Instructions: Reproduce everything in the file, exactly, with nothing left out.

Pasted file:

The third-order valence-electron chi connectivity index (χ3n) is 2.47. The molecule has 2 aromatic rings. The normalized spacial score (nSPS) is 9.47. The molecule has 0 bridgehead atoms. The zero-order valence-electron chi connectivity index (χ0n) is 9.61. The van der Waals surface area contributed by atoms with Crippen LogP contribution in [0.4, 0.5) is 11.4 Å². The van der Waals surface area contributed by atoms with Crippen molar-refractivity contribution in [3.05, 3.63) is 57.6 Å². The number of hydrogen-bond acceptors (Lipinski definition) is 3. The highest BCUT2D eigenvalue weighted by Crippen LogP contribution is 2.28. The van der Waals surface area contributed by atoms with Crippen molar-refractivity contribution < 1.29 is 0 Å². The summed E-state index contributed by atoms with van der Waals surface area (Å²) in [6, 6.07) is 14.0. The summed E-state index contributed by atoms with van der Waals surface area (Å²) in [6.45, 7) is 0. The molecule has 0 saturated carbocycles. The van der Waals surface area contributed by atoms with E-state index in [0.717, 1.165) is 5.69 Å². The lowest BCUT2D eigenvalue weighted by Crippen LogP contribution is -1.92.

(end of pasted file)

The third-order valence-electron chi connectivity index (χ3n) is 2.47. The molecule has 2 aromatic rings. The normalized spacial score (nSPS) is 9.47. The molecule has 0 bridgehead atoms. The zero-order valence-electron chi connectivity index (χ0n) is 9.61. The van der Waals surface area contributed by atoms with Crippen LogP contribution in [0.4, 0.5) is 11.4 Å². The van der Waals surface area contributed by atoms with Crippen molar-refractivity contribution in [3.05, 3.63) is 57.6 Å². The number of hydrogen-bond acceptors (Lipinski definition) is 3. The highest BCUT2D eigenvalue weighted by Crippen LogP contribution is 2.28. The van der Waals surface area contributed by atoms with Crippen molar-refractivity contribution < 1.29 is 0 Å². The summed E-state index contributed by atoms with van der Waals surface area (Å²) in [6, 6.07) is 14.0. The summed E-state index contributed by atoms with van der Waals surface area (Å²) in [6.45, 7) is 0. The molecule has 0 saturated carbocycles. The van der Waals surface area contributed by atoms with E-state index in [0.717, 1.165) is 5.69 Å². The lowest BCUT2D eigenvalue weighted by Crippen LogP contribution is -1.92.